Alappuzha: For over five decades, the Kerala State Water Transport Department (SWTD) has been operating a network of water transportation services across the state, with Alappuzha being the hub. The commuters were familiar with the wooden boats and the shabbily dressed staff. And they were in for a great surprise to see some of the operating staff in a completely new avatar – ironed khaki uniform bearing name plates, shoulder flaps, stars, brown shoes, and brown belts.
Facing tough competition from the widening road network and water metro services in Kochi, the SWTD has embarked on an image makeover in tune with the changing times. However, it was no easy task for the SWTD management to take into confidence all the staff for the new look.
“Earlier, there were different uniforms for different categories of staff. And the demand for uniformity in the dress code came from the various employee organizations, saying there shouldn’t be any discrimination. We too felt the same as a team effort is required for the efficient operation of the services. But then we wanted to give it a professional touch in tune with the changing times,” Shaji V Nair, SWTD Director, told Onmanorama.
Earlier, the Boat Srank, Boat Master, and Driver had a simple khaki uniform, while the Laskar staff had to wear blue-coloured pants and shorts. Now all of them have to wear khaki uniforms, which include nameplates, brown shoes, and brown belts. Additionally, shoulder flaps and stars have to be worn based on the position.
“For instance, the Boat Master is officially the custodian of an SWTD boat in operation. Hence, he should have a double lining, flaps on both shoulders and one star. The Boat Srank and Boat Driver have kaki uniforms, plus one star and one lining. The Laskar has only the star,” a senior management official said.
The new uniform of the employees in the ‘Checking Staff’ and ‘Station Master’ closely resembles the Navy uniform – white shirt, nameplate, brown shoes, and brown belt. However, the management is facing resistance from a section of the staff, especially those with several years of experience, against the “professional look”. They just want a uniform khaki dress and nothing additional.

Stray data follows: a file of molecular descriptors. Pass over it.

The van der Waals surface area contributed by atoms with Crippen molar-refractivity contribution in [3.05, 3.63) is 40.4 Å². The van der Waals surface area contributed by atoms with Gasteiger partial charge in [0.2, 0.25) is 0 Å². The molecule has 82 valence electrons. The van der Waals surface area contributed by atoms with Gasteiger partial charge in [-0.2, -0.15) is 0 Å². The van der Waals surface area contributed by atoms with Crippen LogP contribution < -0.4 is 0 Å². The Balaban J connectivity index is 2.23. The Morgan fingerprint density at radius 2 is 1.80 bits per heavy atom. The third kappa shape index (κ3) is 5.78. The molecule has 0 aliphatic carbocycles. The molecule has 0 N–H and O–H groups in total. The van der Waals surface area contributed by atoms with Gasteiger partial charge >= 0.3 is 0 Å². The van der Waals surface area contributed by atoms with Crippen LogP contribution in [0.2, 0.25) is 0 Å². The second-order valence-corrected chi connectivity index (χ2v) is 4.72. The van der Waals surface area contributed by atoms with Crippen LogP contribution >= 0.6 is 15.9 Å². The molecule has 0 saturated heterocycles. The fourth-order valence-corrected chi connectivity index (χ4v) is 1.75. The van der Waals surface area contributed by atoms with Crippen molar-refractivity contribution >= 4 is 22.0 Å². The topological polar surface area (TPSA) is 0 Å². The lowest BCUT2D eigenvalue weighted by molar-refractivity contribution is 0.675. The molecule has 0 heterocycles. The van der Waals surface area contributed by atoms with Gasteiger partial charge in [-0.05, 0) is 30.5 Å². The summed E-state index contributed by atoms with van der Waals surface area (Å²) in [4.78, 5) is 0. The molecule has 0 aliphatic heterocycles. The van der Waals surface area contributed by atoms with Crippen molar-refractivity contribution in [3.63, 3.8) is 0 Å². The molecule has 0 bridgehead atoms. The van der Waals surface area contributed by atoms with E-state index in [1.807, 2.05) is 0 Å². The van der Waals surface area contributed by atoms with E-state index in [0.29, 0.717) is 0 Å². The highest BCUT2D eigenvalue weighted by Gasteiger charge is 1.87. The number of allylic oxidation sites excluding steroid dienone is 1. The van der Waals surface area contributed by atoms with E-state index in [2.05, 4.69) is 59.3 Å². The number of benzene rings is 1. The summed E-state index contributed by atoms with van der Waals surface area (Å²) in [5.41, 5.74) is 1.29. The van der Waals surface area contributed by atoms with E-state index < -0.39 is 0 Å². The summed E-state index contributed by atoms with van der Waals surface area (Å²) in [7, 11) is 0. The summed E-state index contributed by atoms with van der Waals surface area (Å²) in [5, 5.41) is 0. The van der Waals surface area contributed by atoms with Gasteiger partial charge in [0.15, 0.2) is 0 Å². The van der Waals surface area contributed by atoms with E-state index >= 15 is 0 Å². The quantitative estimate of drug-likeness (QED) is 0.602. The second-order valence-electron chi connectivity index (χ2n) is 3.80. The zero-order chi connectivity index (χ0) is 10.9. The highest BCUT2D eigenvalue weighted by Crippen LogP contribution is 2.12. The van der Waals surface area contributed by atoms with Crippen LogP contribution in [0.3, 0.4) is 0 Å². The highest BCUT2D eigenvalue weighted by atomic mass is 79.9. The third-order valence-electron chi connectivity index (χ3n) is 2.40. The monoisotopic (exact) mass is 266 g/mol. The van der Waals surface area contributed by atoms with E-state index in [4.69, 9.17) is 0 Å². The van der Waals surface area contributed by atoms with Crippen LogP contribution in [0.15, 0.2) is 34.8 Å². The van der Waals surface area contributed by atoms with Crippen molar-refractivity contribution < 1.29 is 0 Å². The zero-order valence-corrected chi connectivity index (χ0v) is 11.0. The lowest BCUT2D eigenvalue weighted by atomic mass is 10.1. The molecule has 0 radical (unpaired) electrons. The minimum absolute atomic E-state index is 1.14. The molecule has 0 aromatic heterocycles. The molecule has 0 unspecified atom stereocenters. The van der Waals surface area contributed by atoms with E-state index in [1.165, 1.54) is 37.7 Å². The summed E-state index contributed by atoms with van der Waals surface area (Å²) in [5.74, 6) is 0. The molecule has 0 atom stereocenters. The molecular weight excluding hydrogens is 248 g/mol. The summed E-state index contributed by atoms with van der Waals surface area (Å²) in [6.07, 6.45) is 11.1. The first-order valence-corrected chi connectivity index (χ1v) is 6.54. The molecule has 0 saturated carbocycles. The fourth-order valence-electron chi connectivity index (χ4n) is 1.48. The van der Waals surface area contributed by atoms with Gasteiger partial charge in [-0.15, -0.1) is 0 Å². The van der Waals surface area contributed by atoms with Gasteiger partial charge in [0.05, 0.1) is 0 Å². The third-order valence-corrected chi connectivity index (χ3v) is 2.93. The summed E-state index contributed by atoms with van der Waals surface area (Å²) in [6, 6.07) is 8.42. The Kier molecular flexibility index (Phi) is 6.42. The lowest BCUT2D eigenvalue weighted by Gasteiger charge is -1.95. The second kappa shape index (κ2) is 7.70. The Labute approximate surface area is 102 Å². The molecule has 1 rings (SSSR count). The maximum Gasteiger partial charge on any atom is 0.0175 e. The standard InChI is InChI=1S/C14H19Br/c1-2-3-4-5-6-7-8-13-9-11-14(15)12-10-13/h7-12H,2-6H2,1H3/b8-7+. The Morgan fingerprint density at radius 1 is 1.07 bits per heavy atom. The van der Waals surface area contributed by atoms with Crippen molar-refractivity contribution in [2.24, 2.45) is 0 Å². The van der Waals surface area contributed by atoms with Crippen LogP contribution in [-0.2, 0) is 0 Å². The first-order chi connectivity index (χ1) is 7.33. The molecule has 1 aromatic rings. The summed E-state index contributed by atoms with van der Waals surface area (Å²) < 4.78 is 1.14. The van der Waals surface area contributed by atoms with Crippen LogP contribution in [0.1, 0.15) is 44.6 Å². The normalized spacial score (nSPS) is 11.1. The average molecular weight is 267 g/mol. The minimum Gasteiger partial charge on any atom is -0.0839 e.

“First, we’re suggesting a different colour. But they (the staff) wanted the kaki colour itself. We agreed to that. Then they don’t want to wear shoes, citing that the same may put them in hardships as they operate in water. But then the Fire Force officials wear shoes in such conditions. It’s just the mentality. The younger lot has agreed to the new uniform code,” the official added.
While the new dress code has been in effect since two months back, the same is adhered to by the staff in a gradual phase. The management too is willing to give them time for “adaptation”.
“Just like the old wooden boats are slowly making the way for modern steel/fibre boats, we have to change in appearance too to bring in professionalism,” he pointed out. However, the employees cite that the new dress code is costing them money from their own pockets. “Our uniform allowance is just Rs 2100 per annum. One set of the new uniform costs a minimum of Rs 2500. Two sets are the bare minimum and that cost us Rs 5000,” an employee said on the condition of anonymity.
However, the management responded that a proposal for hiking the uniform allowance will be sent to the government at the end of this financial year as part of the implementation of the new ‘uniform’ code. Another complaint from the section of employees is that they now resemble police officers and Navy officers. “We’ve so far received no objection from any other forces like the Police or Fire Force,” the senior official said.